Building a database front end with Jam.py

External Databases

So far I have discussed the case where the Jam.py application and the database are created together. In those cases, using SQLite spares you from installing and maintaining a separate server. However, in some situations, you might wish to build a Jam.py application for a database that already exists.

Figure 10 shows what to pass to the Builder in order to connect to a local or remote MySQL server. All the values shown in the figure must be filled in, even if they are not marked with asterisks, otherwise the connection will fail. If the connection succeeds, the next step is to import the structure of the MySQL tables and to create the necessary forms and filters. The complete procedure has its own, detailed page in the Jam.py documentation [9]. It is not complicated, but must be followed to the letter and it might change by the time you read this tutorial. The basic steps are:

Figure 10: Each database engine needs different configuration parameters. This figure shows the parameters for MySQL.
  1. Click on Project, then on the Database button and set DB manual mode to true.
  2. Click on Groups, and then select the specific group (Journals, Catalogs, etc.) in which you want to import a table.
  3. Click the Import button.

This procedure should open a form listing the tables found in the MySQL database. Click on the table you want to import, and then check if all the fields of that table were recognized with valid types. If the type of a field is empty or written in red, double click on that field, and give it the most appropriate type among those listed by the Builder. If this is not possible, or if you do not need to import the whole table, just import only the fields you really need.

If the Builder does not recognize the primary key, specify a primary key for the table. In my case, as you can see in Figure 11, all fields were properly recognized, except those of type ENUM. I have informed the developers of this issue, and it might be fixed by the time you read this.

Figure 11: A MySQL table imported by the Jam.py Builder.

System Administration Tips

If you use SQLite databases, it is easy to back up and synchronize different copies of the same application. Just include the whole jam.py folder in your backup lists and use rsync to propagate any changes made to the database to the backup computer.

Another system administration issue is how to start the application automatically – and how to shut it down cleanly when you power down your computer. Look online for a tutorial on how to start Jam.py automatically with an init script [10]. The example is based on Ubuntu, but other distributions are similar.

Last but not least, a tip about port numbers and URLs. The default way to run jam.py on a web server creates URLs that reference the port number (example.com:9000). But suppose you would prefer to access your Jam.py application at a normal address like mybookmarks.example.com. This is possible in two ways. One is to set up a standard web server like Apache or NGINX as a proxy between the application and the rest of the Internet using the WSGI interface [11]. Another way is to deploy your application on platforms like Python Anywhere [12].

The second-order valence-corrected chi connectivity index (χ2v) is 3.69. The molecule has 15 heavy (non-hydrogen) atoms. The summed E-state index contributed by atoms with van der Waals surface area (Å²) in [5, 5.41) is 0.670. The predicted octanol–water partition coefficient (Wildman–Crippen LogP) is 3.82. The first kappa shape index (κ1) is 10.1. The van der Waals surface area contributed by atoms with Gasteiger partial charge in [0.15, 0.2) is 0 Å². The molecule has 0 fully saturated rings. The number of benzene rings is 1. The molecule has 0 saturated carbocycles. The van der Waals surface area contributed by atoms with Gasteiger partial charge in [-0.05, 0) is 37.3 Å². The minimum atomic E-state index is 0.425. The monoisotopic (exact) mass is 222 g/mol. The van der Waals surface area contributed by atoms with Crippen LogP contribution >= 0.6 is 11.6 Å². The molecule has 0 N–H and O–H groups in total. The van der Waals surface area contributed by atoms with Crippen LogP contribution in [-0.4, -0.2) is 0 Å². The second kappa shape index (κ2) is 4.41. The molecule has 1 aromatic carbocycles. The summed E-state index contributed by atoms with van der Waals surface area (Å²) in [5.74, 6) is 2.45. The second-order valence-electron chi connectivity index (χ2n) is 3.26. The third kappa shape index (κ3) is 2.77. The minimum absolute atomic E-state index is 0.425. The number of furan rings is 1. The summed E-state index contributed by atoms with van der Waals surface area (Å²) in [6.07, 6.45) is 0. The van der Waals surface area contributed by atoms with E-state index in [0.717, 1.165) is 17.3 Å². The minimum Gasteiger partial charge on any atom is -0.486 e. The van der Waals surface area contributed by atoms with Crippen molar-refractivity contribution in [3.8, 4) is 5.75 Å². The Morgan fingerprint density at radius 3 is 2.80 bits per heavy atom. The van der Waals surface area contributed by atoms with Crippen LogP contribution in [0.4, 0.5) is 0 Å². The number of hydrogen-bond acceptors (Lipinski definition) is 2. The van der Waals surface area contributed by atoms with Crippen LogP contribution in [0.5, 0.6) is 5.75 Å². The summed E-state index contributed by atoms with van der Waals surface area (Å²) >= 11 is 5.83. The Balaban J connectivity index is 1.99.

Conclusion

Jam.py is quick and simple to use, and the architecture makes it easy to migrate an application to another database if the need arises. One small problem I had with Jam.py was getting used to its terminology. The Jam.py manual [2] is very rich, but I confess it took me some time to figure out what is probably the first thing you need to understand to make the best use of Jam.py: the difference between catalogs and journals.

I really like how easy it is to manage SQLite databases and move them anywhere with Jam.py. I have only implemented the most basic features of my Jam.py bookmarks manager, but I like it, and I plan to add thumbnails and maybe even statistics. Two features I would like to see added to Jam.py are bookmarklet support (to insert JavaScript-based bookmarklets from web pages) and a plugin to embed Jam.py in a NextCloud installation. All in all, I recommend Jam.py if you are looking for a nice, quick way to build browser interfaces for your databases. Finally, I would like to thank Jam.py developers Andrew Yushev and Drazen Babic for their support in the preparation of this tutorial.

The Author

Marco Fioretti (http://stop.zona-m.net) is a freelance author, trainer, and researcher based in Rome, Italy, who has worked with Free and Open Source software since 1995 and has worked on open digital standards since 2005. Marco is also a board member of the Free Knowledge Institute (http://freeknowledge.eu), and he blogs about digital rights at http://stop.zona-m.net.

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